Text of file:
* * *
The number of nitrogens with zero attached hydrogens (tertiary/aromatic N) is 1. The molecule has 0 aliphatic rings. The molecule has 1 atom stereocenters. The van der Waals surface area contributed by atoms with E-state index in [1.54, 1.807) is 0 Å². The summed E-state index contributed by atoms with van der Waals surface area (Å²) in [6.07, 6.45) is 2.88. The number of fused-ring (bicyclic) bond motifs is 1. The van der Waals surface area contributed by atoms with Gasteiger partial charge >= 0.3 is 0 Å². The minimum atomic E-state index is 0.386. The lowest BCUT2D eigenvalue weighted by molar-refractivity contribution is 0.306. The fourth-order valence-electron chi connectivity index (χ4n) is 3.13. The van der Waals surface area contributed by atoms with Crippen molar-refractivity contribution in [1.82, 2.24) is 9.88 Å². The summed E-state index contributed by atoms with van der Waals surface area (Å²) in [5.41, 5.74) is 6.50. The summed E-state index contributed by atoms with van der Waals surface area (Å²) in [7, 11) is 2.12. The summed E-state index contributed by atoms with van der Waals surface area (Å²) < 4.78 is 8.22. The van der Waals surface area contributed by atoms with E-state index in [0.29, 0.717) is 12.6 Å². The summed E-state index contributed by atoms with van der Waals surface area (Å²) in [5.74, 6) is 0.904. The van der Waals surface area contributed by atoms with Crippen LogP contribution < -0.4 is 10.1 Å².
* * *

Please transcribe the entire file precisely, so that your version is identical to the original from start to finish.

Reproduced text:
The number of nitrogens with zero attached hydrogens (tertiary/aromatic N) is 1. The molecule has 0 aliphatic rings. The molecule has 1 atom stereocenters. The van der Waals surface area contributed by atoms with E-state index in [1.54, 1.807) is 0 Å². The summed E-state index contributed by atoms with van der Waals surface area (Å²) in [6.07, 6.45) is 2.88. The number of fused-ring (bicyclic) bond motifs is 1. The van der Waals surface area contributed by atoms with Gasteiger partial charge >= 0.3 is 0 Å². The minimum atomic E-state index is 0.386. The lowest BCUT2D eigenvalue weighted by molar-refractivity contribution is 0.306. The fourth-order valence-electron chi connectivity index (χ4n) is 3.13. The van der Waals surface area contributed by atoms with Crippen molar-refractivity contribution in [1.82, 2.24) is 9.88 Å². The summed E-state index contributed by atoms with van der Waals surface area (Å²) in [5.41, 5.74) is 6.50. The summed E-state index contributed by atoms with van der Waals surface area (Å²) in [7, 11) is 2.12. The summed E-state index contributed by atoms with van der Waals surface area (Å²) < 4.78 is 8.22. The van der Waals surface area contributed by atoms with E-state index in [0.29, 0.717) is 12.6 Å². The summed E-state index contributed by atoms with van der Waals surface area (Å²) in [5.74, 6) is 0.904. The van der Waals surface area contributed by atoms with Crippen LogP contribution < -0.4 is 10.1 Å².